Students wages on campus fall short of living wage

Illustration by Sydney Smith

Boise State University employs roughly 2,146 students, according to Public Records Coordinator Office of the General Counsel, Robert Aldelson. As colleges become increasingly expensive, and the cost of living continues to rise, the question is: are student wages keeping up?

Kaitlyn Conklin, a current sophomore majoring in integrated media, is one of these on campus student workers. Conklin works around 20-25 hours a week between two jobs at Boise State. 

Conklin works at the Boise State Bronco Shop as a sales associate and works concessions at the Extra Mile arena. Conklin earns $14 an hour plus tips at concessions, and earns $11.50 an hour at the Bronco Shop. Conklin, like many others, chose on campus jobs because they better accommodate student needs.

“I don’t have a car this year, nor did I have one last year. So I just like the convenience of it (on campus jobs) and how nice they are when it comes to scheduling,” Conklin said. “I get almost all of the time off that I request or that I need for both my classes and other activities that I have on campus.”

For Conklin, who does not have to pay rent, the wages are manageable, but she believes that they are lower than wages for similar jobs off campus. 

“I definitely think on campus wages could be better … I think for the people who have to pay rent, or either cover some of their tuition or stuff like that, it’s definitely hard to save money with those wages, because they are lower than normal wages that you would get with off campus jobs,” Conklin said. “I don’t have to pay for my rent or anything like that. But I definitely know that if I did, I would be struggling a little bit more, even with working both of those jobs.”

Emily Seats, a senior marketing major and fellow Bronco Shop sales associate, is only able to cover necessities with her on campus job, where she earns $11.50. Seats works at an unpaid internship in addition to working on campus. According to Seats, she is unable to save money and pay for basic necessities at the same time.

“I don’t believe this is a fair [or] livable wage. I believe this because when the paycheck comes in every other week it feels like … most of what I am being paid is being used for groceries or other shopping necessities,” Seats said. “There are always scenarios in which I end up not saving the remainder of the paycheck and then must rely on the next paycheck. It can be hard at times doing this because [I] need to account for different things as well as figuring out what [I] may have left from that paycheck.”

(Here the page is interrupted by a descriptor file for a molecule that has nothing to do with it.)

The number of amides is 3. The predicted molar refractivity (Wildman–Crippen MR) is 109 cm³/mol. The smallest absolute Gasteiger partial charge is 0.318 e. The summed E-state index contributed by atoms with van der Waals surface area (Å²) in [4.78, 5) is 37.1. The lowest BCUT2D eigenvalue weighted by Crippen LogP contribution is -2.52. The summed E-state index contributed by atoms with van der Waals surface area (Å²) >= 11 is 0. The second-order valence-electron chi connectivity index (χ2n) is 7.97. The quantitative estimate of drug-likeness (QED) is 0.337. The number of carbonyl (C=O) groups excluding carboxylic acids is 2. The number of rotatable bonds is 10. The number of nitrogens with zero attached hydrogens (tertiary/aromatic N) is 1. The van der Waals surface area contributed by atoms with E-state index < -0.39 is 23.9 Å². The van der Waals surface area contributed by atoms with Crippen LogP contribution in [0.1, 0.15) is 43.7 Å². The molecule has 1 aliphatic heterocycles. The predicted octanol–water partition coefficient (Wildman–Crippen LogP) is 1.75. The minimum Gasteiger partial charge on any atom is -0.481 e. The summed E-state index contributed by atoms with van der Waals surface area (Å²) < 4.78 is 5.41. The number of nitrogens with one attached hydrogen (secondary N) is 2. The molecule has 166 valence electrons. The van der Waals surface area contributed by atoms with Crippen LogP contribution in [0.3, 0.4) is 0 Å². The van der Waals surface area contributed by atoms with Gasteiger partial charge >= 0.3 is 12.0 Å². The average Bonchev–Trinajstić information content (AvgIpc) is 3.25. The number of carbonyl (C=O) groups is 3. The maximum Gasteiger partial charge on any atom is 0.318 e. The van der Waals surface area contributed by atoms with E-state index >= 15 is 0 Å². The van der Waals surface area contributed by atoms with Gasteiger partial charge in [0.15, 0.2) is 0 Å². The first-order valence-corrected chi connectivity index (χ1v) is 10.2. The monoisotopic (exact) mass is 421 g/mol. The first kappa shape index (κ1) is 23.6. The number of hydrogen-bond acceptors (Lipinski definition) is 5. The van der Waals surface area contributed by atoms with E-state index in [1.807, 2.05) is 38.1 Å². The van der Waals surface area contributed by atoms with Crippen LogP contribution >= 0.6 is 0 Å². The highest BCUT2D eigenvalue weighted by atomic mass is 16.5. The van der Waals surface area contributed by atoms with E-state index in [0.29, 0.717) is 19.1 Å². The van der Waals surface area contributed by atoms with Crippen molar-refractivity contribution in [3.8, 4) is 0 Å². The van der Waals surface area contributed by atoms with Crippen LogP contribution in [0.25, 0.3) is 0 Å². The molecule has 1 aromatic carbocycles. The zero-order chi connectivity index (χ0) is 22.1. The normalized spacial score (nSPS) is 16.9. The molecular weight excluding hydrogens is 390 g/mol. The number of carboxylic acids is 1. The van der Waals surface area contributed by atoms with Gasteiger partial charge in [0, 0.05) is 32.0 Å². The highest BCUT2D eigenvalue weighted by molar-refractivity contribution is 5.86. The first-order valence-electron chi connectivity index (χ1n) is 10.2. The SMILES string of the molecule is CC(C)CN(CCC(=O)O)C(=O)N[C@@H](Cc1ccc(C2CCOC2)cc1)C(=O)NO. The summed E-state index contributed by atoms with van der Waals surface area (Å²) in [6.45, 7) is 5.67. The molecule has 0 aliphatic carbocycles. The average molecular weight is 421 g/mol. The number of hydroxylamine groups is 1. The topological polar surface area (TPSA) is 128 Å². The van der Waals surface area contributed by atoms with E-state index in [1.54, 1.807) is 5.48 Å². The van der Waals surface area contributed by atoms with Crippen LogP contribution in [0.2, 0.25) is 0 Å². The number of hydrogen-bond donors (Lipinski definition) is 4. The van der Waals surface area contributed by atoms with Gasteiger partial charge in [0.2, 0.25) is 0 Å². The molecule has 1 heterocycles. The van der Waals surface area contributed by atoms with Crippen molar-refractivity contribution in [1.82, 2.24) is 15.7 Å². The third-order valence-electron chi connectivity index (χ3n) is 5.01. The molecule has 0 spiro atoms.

At the On-Campus and Part-Time job fair in the quad on Aug. 23, several stands offered various pay ranges for starting positions. ExtraMile Arena’s pay is set depending on the job, starting at $15 an hour for daily work, and during an event pay jumps to $18. Boise Dining’s part-time retail jobs like Chick-Fil-A or Subway start at $15. SUB employees for the operations and game center are paid $11 an hour, while managers are at $13.50. 

Katie Doughtery, is sophomore criminal justice major and a Bronco Shop sales associate, originally from California. For her, the difference in pay between the two states was an adjustment.

“My job back there was like $16 an hour so compared to that it’s definitely a difference. I think the pay could be a little bit better because like when you think about it, like you’re doing two hours of work for like 20 bucks,” Doughtery said. “I know compared to back home, I’m losing like 10 bucks I could be making like if I was in California.”

Idaho ranks 42nd among the United States for annual average income, and is one of the 20 U.S. states that have not adopted a minimum wage higher than $7.25 an hour. Current living wage estimates put a living wage for Boise, Idaho at a minimum of $16.75 an hour for a single adult working full time,while $7.25 per hour is only 72 cents above poverty wages. 

However, many businesses hire above the minimum wage in Idaho. Recent reports from the Idaho Department of Labor 2023 statistics said that on average, Idaho workers were compensated $24.69 per hour. The BVEP claims in 2022 the average was $23.77. In contrast, the lowest wage was $8.84.

In an email interview with The Arbiter, City of Boise labor economist Samuel Wolkenhaur shared some insight on increased wages in Idaho.  

“Wages in Idaho have been rising steadily year after year, even though the federal minimum wage hasn’t been changed since 2009, and these wage increases are being driven by competition in the labor market. So we would say that wages in Idaho are set by the market, not by the state,” Wolkenhaur wrote.

Seats believes that student wages should more closely resemble the off-campus wages. 

“I think that wages on campus should be higher because a lot of people that work on campus are also working a second job so that they can have a living,” Seats said. “By giving higher wages on campus it can allow for students to stay longer and also allows for certain places on campus to hire more people because of the pay that they are offering.”

Leave a Reply